Programs: Research & medical support the march of dimes funds research into the causes of birth defects, premature birth and other threats to babies' health as well as ways to prevent and treat them. The march of dimes consistently throughout its history has selected bold problems from conquering polio to preventing prematurity and has been successful through careful planning and execution to achieve our mission. The march of dimes also has developed partnerships to leverage its efforts together with those of other organizations. Since the start of our national prematurity campaign in 2003, rates of preterm birth have declined for 7 years in a row to 11. 4% and have reached a 16-year low. Since 2006, an estimated 210,000 babies have been spared the consequences of an early birth, and our country has saved at least $11. 9 billion in excess health care costs. We achieved these results through sustained leadership and a variety of partnerships. We opened four march of dimes prematurity research centers, the first one at stanford university in 2011, the second as the ohio collaborative in 2013, and the third and fourth in 2014 at washington university in st. Louis and the university of pennsylvania. These prematurity research centers take a unique team science approach to speeding up discovery of causes and preventions, drawing faculty not only from the medical schools, but from across the campuses, including, for example from schools of engineering. A total of five centers are planned, and the fifth has been approved by our board of trustees, but not yet announced. It will be announced in q2 of 2015. We led the drive to eliminate early elective deliveries before 39 completed weeks of pregnancy. This work includes quality improvement initiatives with over 100 prominent hospitals in 28 states. A peer-reviewed publication, the research for which was supported by and the majority of the authors were from the march of dimes, showed an 83% reduction in early elective deliveries from january through december of the same year among 25 hospitals in five states. This work also includes a national consumer education campaign called healthy babies are worth the wait. The description of the healthy babies are worth the wait pilot in kentucky is in press as volume 1 of the new peer-reviewed march of dimes series with elsevier as the publisher. This shows that there was a reduction in early elective deliveries in kentucky compared with surrounding states, and reviewers were highly complimentary of the march of dimes taking on a research project of this complexity in a "real world setting. " in 2012, the u. S. Dept. Of health and human services built on their approach by launching strong start, an initiative to improve birth outcomes. The leapfrog group, a nonprofit hospital quality watchdog, released results from the 2013 leapfrog hospital survey, which showed the rate of early elective deliveries (non-medically necessary c-sections and inductions before 39 weeks) dropped from 17% in 2010 to 4. 6% in 2013 at nearly 1,000 reporting hospitals. The joint commission has included the reduction of early elective deliveries as one of its five perinatal core measures, which will impact policies at all birthing hospitals in the u. S. Our research advances over the past 75 years are still improving health and saving lives of babies today. Polio once crippled tens of thousands of children, but thanks to vaccines developed with march of dimes support, this disease has been eliminated in most of the world. Newborn screening tests developed with funding from the march of dimes contribute to the detection of the recommended set of 31 serious but treatable disorders and save lives. The march of dimes national folic acid campaign led to fortification of grain products in 1998 with the b vitamin folic acid, and since then our nation has seen a 36 percent reduction in spina bifida, a birth defect of the spinal cord, and a 17 percent reduction in anencephaly, a very serious birth defect of the brain that uniformly results in death. Reducing preterm birth through our partnership with the association of state and territorial health officials (astho), health departments in every state, puerto rico and the district of columbia have set goals of reducing their rates of premature birth by 8 percent by 2014. Using the data from the national center on health statistics (nchs) of the centers for disease control and prevention (cdc), 16 states or territories have achieved their goals of 8% reduction through the 2013 data: alaska, arizona, california, colorado, delaware, district of columbia, indiana, massachusetts, nevada, new hampshire, new york, puerto rico, rhode island, utah, vermont, and wyoming. In 2014, 5 states earned an "a" on the march of dimes premature birth report card: california, maine, new hampshire, oregon and vermont.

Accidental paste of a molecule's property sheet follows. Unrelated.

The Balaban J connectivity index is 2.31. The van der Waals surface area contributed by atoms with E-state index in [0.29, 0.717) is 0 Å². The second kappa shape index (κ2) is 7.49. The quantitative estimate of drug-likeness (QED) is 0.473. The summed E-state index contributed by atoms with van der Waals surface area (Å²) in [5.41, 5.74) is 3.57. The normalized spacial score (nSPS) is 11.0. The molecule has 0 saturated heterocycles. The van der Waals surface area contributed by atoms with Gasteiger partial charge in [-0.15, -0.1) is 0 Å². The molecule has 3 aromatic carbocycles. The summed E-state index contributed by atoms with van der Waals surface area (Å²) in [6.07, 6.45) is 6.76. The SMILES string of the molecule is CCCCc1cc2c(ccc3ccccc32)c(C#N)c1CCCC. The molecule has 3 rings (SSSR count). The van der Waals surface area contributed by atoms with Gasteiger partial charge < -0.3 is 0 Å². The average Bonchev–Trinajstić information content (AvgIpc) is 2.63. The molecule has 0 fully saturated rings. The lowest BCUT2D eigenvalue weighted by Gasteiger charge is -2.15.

public and professional education the march of dimes shares vital health information with the general public, women and professionals through the internet, educational booklets and public service advertising, many of which are provided in both english and spanish. The materials for the public are written in "plain language" and have won numerous awards. All march of dimes educational materials are strongly evidence-based and depend on the peer-reviewed medical and scientific literature, as well as on reliable sources, such as the centers for disease control and prevention, the american academy of pediatrics, the american college of obstetricians and gynecologists, and others. We led the publication of born too soon: the global action report on preterm birth, the first global estimates of premature birth, and recommended prevention and care strategies for the 15 million babies born preterm each year. Our global partners are now pushing forward to bring these lifesaving approaches to countries throughout the world. In 2014, we signed a memorandum of understanding with the international federation of obstetrics and gynecology (figo) to pool activities and resources of the march of dimes with the activities and infrastructure of figo in order to help reduce worldwide the rates of preterm birth. As part of this agreement, march of dimes and figo have contracted with the boston consulting group on a study to understand the drivers of differences in preterm birth across and within countries over time, on the basis of these findings identify opportunities to reduce preterm birth in high-income countries and, subsequently, selected middle-income countries and identify gaps in knowledge and implications for research. We are also working with the march of dimes global network for maternal and infant health in lebanon, malawi and the philippines to improve the health of adolescents and young women before they become pregnant and are planning for the 7th international conference on the prevention of birth defects and disability in the developing world to be held in dar es salaam, tanzania in september. World prematurity day continues to expand around the world, raising awareness about the serious problem of premature birth. Begun as prematurity awareness day in the united states, november 17th is now marked by activities in more than 80 countries with parent groups recruited to lead the efforts in many of these countries. For additional information on the foundation's prematurity campaign, please visit the following websites: http://bit. Ly/1d9inzm and http://bit. Ly/107xcvc